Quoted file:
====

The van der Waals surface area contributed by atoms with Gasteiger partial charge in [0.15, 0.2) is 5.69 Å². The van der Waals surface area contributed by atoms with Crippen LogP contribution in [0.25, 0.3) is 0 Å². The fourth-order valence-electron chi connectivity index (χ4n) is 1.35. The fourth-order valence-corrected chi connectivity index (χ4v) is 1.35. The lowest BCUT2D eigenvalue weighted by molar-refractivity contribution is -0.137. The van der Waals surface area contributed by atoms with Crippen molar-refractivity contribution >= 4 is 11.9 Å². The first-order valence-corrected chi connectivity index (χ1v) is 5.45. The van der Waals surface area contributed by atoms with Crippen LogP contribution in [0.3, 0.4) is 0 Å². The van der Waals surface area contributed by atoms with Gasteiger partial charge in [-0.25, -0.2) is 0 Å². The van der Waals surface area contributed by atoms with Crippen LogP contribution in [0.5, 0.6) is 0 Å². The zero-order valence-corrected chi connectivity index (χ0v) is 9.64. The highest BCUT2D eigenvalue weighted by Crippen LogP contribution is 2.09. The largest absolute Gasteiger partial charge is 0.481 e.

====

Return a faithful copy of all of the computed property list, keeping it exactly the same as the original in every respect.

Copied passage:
The van der Waals surface area contributed by atoms with Gasteiger partial charge in [0.15, 0.2) is 5.69 Å². The van der Waals surface area contributed by atoms with Crippen LogP contribution in [0.25, 0.3) is 0 Å². The fourth-order valence-electron chi connectivity index (χ4n) is 1.35. The fourth-order valence-corrected chi connectivity index (χ4v) is 1.35. The lowest BCUT2D eigenvalue weighted by molar-refractivity contribution is -0.137. The van der Waals surface area contributed by atoms with Crippen molar-refractivity contribution >= 4 is 11.9 Å². The first-order valence-corrected chi connectivity index (χ1v) is 5.45. The van der Waals surface area contributed by atoms with Crippen LogP contribution in [0.3, 0.4) is 0 Å². The van der Waals surface area contributed by atoms with Gasteiger partial charge in [-0.25, -0.2) is 0 Å². The van der Waals surface area contributed by atoms with Crippen LogP contribution in [0.5, 0.6) is 0 Å². The zero-order valence-corrected chi connectivity index (χ0v) is 9.64. The highest BCUT2D eigenvalue weighted by Crippen LogP contribution is 2.09. The largest absolute Gasteiger partial charge is 0.481 e.